Monsoon likely be normal this year in India, marking a hat-trick: Skymet

Topics Monsoon  | Skymet | monsoon rainfall

Vehicles move on the road during heavy rainfall, in Mumbai on Saturday.
India is likely to get normal southwest monsoon rains this year, private weather forecasting agency Skymet said on Tuesday, raising prospects of bumper farm growth in the country.

Monsoon rains are expected to be 103 per cent of long-period average (LPA) of 880.6 millimetres (mm) for the four-month period from June to September. The forecast is with an error margin of plus/minus 5 per cent of LPA. 

If the forecast comes true, the actual rainfall in the country could be around 907 mm. 

This could also mean that for the third consecutive year, India will have a normal to above-normal rainfall during the monsoon months.


India defines average, or normal, rainfall as between 96 per cent and 104 per cent of a 50-year average of 88 centimetres for the entire four-month season beginning June. In 2020, actual rainfall across India was 109 per cent of LPA. In 2019, it was 110 per cent of LPA.

Last time India had three consecutive years of normal monsoon, according to Skymet, was between 1996 and 1998.

A well-distributed and timely monsoon will mean another year of bumper farm production in 2021. This will be one less reason to worry about an economy already battling the second wave of Covid-19 infections.

“It is too early to predict the impact of normal rains on agriculture or the economy. Everything hinges on its timely arrival, spread, and distribution,” said Madan Sabnavis, chief economist at CARE Ratings.

Skymet also said there is 85 per cent probability of rainfall across the country to be normal to above-normal. There is a 15 per cent chance of it being below normal.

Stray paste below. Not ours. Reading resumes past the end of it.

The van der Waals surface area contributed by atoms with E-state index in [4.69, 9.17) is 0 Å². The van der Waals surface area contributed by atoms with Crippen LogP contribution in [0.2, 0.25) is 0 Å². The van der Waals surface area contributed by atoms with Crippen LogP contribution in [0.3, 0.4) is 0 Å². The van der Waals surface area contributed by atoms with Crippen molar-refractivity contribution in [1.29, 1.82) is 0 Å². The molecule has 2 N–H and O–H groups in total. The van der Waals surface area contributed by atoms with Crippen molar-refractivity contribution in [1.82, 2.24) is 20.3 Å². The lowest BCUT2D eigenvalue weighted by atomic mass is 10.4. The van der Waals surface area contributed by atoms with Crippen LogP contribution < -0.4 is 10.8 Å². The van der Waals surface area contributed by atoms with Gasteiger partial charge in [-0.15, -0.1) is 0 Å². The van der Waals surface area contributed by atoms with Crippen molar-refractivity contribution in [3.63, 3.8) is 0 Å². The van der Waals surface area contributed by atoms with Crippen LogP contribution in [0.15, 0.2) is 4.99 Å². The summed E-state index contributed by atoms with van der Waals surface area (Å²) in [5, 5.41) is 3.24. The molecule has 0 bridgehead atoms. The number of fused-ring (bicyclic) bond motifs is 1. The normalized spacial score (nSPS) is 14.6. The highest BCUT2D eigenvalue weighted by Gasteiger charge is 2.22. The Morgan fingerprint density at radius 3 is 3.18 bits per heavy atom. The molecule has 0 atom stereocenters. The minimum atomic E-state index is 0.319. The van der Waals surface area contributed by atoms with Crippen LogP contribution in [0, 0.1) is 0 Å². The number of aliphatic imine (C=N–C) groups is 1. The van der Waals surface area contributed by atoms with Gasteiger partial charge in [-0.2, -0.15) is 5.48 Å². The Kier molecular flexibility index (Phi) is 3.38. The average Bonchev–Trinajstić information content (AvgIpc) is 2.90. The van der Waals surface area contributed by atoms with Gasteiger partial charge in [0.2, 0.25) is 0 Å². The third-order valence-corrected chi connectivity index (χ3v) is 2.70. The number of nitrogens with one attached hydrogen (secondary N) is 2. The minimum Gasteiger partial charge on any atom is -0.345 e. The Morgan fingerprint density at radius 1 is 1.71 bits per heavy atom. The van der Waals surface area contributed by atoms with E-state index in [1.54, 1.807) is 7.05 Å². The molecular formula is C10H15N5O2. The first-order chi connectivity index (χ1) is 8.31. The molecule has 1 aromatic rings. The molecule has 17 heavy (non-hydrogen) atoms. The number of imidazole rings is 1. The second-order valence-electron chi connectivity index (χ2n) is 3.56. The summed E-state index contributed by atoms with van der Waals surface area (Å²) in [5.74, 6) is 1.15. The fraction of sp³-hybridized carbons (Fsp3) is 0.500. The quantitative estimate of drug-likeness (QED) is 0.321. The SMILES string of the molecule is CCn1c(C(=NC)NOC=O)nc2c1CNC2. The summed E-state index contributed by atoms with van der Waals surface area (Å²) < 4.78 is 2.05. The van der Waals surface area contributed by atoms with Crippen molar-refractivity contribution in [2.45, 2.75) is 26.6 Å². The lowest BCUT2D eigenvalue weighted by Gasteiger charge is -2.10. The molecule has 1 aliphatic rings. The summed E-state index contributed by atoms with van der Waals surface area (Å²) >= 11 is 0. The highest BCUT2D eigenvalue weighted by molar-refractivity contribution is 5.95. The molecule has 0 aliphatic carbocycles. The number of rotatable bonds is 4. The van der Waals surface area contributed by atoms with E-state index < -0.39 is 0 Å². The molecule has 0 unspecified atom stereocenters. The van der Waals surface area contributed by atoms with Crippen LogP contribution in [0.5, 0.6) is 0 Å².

“In the June-September months, normal rainfall is expected in East and Central India. North and Northwest India might have some chances of below-normal rainfall,” said Skymet.


It said the neutral El Niño conditions will prevail during the June-September months, while the Indian Ocean Dipole, also known as the Indian Niño, will remain neutral. 

“The heartening fact is that there is no chance of El Niño impacting Indian monsoon in any way this year,” added the agency.

Monthwise, Skymet said monsoon in June will be 106 per cent of LPA, which will be 177 mm of rainfall. Monsoon in July will be 97 per cent of LPA, which will be 277 mm of rainfall. Monsoon in August is expected to be 99 per cent of LPA, which will be 256 mm of rainfall. Monsoon in September is expected to be the best at 116 per cent of LPA. According to Skymet, monsoon in September is expected to be 197 mm.

“Heavy rainfall in September will mean that monsoon withdrawal might once again get delayed this year,” said G P Sharma, president (meteorology) of Skymet Weather.

The 2020 southwest monsoon season was 9 per cent above average, which made it the second consecutive year of rainfall being more than normal — a feat that happened for the first time in 60 years. Buoyed by good rains, the overall foodgrain harvest in 2020-21 was estimated to be over 300 million tonnes, which was an all-time high harvest.



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